Jacques: Here’s a novel idea: Treat all women with respect
I recently got an email from EMILY’s List, a powerful organization that seeks to elect Democratic, pro-abortion rights women. And while I don’t often agree with the group’s mission, this email did resonate with me.
It called out Andy Levin for a dismissive comment he made about Ellen Lipton, his Democratic opponent for Michigan’s 9th District congressional seat.
In an interview, Levin said this about Lipton, who served three terms as a representative in Michigan’s Legislature: “I think it’s fine to be in a safe seat in the state Legislature for a few terms or whatever...But I have run programs that have consistently changed people’s lives."
Politics can get nasty. Fine. But women involved in the public sphere often get hit harder, and in a different way than men do. Attacks against the fairer sex — from both parties — often involve barbs dealing with appearance, intelligence and other qualities that have little to do with partisan disagreements or policies. And these insults don’t just come from men. Women often do it to other women.
One of the favorite targets of the left, Education Secretary Betsy DeVos, knows this well. Just this week, on a visit to a school in Erie, Pennsylvania, she was met by protesters, many of them teachers, shouting at her and holding insulting signs, including this one: “Bimbo Betsy’s so dumb she can’t even read this sign.”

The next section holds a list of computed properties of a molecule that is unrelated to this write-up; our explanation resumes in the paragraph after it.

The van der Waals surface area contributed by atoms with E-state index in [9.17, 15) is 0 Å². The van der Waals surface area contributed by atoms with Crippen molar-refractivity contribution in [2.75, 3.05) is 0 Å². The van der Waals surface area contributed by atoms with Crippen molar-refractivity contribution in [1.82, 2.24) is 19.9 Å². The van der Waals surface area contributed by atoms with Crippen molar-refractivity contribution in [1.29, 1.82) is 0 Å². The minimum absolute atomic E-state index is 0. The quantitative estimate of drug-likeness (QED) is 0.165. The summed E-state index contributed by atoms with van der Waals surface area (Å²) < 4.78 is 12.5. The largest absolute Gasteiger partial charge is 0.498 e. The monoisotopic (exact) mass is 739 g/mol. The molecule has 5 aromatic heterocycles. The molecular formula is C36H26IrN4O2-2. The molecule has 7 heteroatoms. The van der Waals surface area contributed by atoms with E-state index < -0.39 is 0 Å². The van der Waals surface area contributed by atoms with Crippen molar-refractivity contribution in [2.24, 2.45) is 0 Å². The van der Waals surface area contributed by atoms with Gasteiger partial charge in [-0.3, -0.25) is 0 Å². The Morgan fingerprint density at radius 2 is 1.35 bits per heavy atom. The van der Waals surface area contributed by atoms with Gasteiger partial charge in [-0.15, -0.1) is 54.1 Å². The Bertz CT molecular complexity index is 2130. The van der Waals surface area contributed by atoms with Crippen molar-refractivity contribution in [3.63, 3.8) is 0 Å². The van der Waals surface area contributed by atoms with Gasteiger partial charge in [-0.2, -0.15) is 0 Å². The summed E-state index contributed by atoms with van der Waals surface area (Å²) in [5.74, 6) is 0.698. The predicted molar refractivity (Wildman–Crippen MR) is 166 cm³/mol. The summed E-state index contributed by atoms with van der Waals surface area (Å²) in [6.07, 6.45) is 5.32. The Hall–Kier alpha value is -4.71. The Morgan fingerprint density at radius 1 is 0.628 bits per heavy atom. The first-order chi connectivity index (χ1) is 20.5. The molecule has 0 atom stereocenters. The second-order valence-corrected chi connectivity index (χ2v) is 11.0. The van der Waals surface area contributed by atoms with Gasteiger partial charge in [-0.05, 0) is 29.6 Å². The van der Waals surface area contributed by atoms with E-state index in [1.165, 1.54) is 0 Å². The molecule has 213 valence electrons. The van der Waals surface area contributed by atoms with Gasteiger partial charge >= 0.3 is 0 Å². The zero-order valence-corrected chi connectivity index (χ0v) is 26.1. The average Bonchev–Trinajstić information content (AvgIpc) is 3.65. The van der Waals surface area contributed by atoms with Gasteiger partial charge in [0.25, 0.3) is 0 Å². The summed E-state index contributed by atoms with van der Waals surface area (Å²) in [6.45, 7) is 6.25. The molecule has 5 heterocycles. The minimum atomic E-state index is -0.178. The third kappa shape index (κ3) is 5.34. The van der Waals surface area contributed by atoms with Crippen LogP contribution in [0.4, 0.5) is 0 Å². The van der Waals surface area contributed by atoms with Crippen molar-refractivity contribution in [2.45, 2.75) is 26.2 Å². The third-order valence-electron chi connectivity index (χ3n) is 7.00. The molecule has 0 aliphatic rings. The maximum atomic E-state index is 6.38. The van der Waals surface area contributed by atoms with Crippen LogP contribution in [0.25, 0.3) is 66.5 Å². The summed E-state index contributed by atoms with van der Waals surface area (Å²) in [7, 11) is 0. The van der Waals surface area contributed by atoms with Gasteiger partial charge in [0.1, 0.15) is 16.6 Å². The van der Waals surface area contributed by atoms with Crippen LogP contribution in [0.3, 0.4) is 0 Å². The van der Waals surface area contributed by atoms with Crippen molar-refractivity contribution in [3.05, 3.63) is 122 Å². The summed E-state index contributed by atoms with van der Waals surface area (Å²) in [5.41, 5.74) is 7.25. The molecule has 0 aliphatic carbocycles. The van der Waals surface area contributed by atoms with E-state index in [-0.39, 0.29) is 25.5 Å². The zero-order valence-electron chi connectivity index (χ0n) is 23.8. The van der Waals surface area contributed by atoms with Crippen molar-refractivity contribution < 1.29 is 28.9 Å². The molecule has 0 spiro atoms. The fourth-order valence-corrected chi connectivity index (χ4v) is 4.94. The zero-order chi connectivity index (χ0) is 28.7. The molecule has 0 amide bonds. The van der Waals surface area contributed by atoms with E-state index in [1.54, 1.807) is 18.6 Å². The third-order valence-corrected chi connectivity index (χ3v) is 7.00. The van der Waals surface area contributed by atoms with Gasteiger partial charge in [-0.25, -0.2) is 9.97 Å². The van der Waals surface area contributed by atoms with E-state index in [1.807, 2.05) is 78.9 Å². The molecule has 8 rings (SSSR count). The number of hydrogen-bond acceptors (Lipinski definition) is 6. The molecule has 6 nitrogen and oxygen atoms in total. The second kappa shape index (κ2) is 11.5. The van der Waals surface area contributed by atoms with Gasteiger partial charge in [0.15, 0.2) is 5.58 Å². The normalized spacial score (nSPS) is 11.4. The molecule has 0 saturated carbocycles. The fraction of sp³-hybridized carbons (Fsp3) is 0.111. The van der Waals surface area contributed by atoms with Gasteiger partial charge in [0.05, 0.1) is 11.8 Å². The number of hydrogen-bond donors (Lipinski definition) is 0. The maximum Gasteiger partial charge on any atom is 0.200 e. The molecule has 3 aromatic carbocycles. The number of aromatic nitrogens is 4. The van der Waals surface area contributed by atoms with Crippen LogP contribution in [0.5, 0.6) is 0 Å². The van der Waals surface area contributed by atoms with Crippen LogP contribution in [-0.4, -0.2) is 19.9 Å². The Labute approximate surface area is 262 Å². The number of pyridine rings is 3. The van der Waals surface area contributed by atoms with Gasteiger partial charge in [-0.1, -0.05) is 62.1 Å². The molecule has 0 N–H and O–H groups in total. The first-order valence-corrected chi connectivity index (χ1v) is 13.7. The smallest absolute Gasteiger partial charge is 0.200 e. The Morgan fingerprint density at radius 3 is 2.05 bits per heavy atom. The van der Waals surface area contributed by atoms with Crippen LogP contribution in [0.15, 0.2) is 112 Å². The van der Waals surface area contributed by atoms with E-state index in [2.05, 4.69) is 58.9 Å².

It was the latest example of women in politics being harassed and intimidated.
That’s why Champion Women, spearheaded by Independent Women’s Voice, is so refreshing. It launched earlier this month, with a clear mission to call out examples of incivility and highlight the accomplishments of women.
And even though IWV, along with its sister organization Independent Women’s Forum, tends to promote a conservative, free-market agenda, it’s hoping this effort is fully bipartisan as current trends in incivility impact so many women.
The mission statement of Champion Women declares all women should be “treated with dignity and respect.”
It goes on to say this is a movement “committed to championing the ideas and amplifying the voices of all women. Too often on social media, in public, and in the news people try to diminish the influence, perspectives, and policy solutions put forth by women by degrading their appearance and delegitimizing their qualifications.”
Carrie Lukas, president of the Independent Women’s Forum, says the launch of the program has gone well and that there has “been a good deal of interest.”
She says the group is still seeking to involve more women on the left, some of whom are skeptical this is just about advocating for conservative women.
It’s not, and the more women who get involved, the better. That aim to be inclusive sets Champion Women apart from other pro-women movements, such as the Women’s March, which has blatantly made conservative women feel unwelcome.
I’ve joined several dozen other women as a digital ambassador for Champion Women, to help draw attention on social media to mistreatment of women and to make a stand for respectful dialogue.
Surely that’s something we can all agree on.